“I smell a Smena 8”: those were the first words I heard from Anton Orlov as he emerged from the darkroom of The Photo Palace bus. Yes, THE Photo Palace bus of Kickstarter fame. You’ll recall, Anton and his former partner in this photographic adventure were raising money to take the bus around the country, putting on workshops and spreading the word that analogue photography is NOT dead. The Kickstarter project did not raise enough money and Anton’s original partner Ryan Kalem moved on, but the Photo Palace bus is touring the country, nonetheless.
My family was visiting Salem, MA, just like we do every year, as part of our annual summer vacation to New England. After a great lunch at Salem Beer Works, we turned a corner near the Peabody Essex Museum (which is currently hosting an Ansel Adams exhibit) and spotted the familiar shape and color of a school bus. It took me two seconds to realize it was the Photo Palace Bus and another minute to actually believe I was seeing it in person. I broke away from my family and explained it was a bit of photo geekery that I had to experience for myself. Fortunately, my oldest daughter Phoebe was just as excited.
After spying my Smena 8, Anton explained it was one of the first cameras he’d owned. After showing him my other camera, the Olympus XA4, I had to get a photo with the man who was responsible for this mobile monument to photography. It’s not the most flattering picture of my mid-section, especially considering I’m training for a triathlon, but I was so excited!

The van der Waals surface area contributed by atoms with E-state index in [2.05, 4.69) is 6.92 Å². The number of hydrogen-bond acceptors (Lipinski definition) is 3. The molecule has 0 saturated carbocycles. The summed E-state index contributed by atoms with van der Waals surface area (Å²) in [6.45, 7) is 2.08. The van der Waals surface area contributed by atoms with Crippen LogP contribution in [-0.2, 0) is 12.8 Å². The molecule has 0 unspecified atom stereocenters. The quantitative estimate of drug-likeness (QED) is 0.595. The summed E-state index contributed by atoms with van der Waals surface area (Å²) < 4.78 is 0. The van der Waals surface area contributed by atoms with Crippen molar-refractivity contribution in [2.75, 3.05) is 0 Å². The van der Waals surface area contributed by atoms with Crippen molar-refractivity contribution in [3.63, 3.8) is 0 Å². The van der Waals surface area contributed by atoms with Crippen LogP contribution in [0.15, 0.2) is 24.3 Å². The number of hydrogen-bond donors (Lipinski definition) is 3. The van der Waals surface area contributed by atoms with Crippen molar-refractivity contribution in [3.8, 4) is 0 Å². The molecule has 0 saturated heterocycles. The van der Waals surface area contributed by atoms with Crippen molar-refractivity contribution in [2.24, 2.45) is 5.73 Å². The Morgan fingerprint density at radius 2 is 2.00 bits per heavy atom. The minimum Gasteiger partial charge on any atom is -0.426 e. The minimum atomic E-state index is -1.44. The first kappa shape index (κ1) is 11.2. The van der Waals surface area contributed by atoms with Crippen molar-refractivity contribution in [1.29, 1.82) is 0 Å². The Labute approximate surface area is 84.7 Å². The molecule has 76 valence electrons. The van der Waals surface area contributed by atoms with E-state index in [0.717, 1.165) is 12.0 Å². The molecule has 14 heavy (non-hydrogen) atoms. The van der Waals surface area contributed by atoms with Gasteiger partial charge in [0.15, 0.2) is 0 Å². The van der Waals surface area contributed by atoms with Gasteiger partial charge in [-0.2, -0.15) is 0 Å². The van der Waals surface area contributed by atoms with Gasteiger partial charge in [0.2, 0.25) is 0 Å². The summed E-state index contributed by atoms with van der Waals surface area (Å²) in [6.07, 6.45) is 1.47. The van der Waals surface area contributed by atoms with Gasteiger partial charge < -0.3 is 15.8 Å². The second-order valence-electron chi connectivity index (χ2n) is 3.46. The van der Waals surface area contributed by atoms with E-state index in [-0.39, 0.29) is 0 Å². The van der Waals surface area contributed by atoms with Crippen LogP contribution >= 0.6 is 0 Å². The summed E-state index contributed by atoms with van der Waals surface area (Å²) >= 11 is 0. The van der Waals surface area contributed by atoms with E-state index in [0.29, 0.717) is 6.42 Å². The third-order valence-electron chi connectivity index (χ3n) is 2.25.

Anton had travelled from Maine, where a witch told him he needed to come to Salem. Check out his blog post about his Salem experience and you’ll see what a great adventure he had. Our personal tour of Gilli began in the darkroom, located in the rear. Anton covered the back windows with a very well-designed fabric and wood contraption that allows him to display pictures through the windows as well as block out all the light. Here is his printing area.
Three metal trays sit in a large plastic sink, supplied with water from 75 gallon tanks mounted beneath it all. Next, he busted out some insane glasses that were a cross between bifocals and a jeweler’s loupe. These he uses when hand coloring his prints.
Anton’s two enlargers are opposite the sink.
There’s also a door on the back right side of the bus, which is a good thing because it was HOT in that little room. Back in the main part of the bus it was revealed that a sink and stove were hidden beneath a table displaying old cameras and prints.
Near this area is a cabinet that holds a few batteries. There are others beneath the bus. They can’t be stowed in the main are because, in Anton’s words “they leak hydrogen”.
A little transistor radio perched atop a beautiful wooden table supplied some background music. The tabletop came from a guitar manufacturing place and the little Polaroid radio runs on the battery pack from the film cartridge.
My unexpected discovery of the Photo Palace bus was one of the highlights of my vacation. It was a thrill to meet Anton and see what he’s done to Gilli. Lots of folks visited the bus while I was there and to see them get excited about Polaroids and old film cameras was really cool.
Many people from the Peabody Essex were there as well. One man was giving out cards advertising a project called “A Year of Photography”, in which you can participate via their website. It’s worth checking out.
Anton was so friendly and answered all my questions with enthusiasm. I’ll continue to follow his adventures and who knows? Maybe I’ll run into again in another part of the country.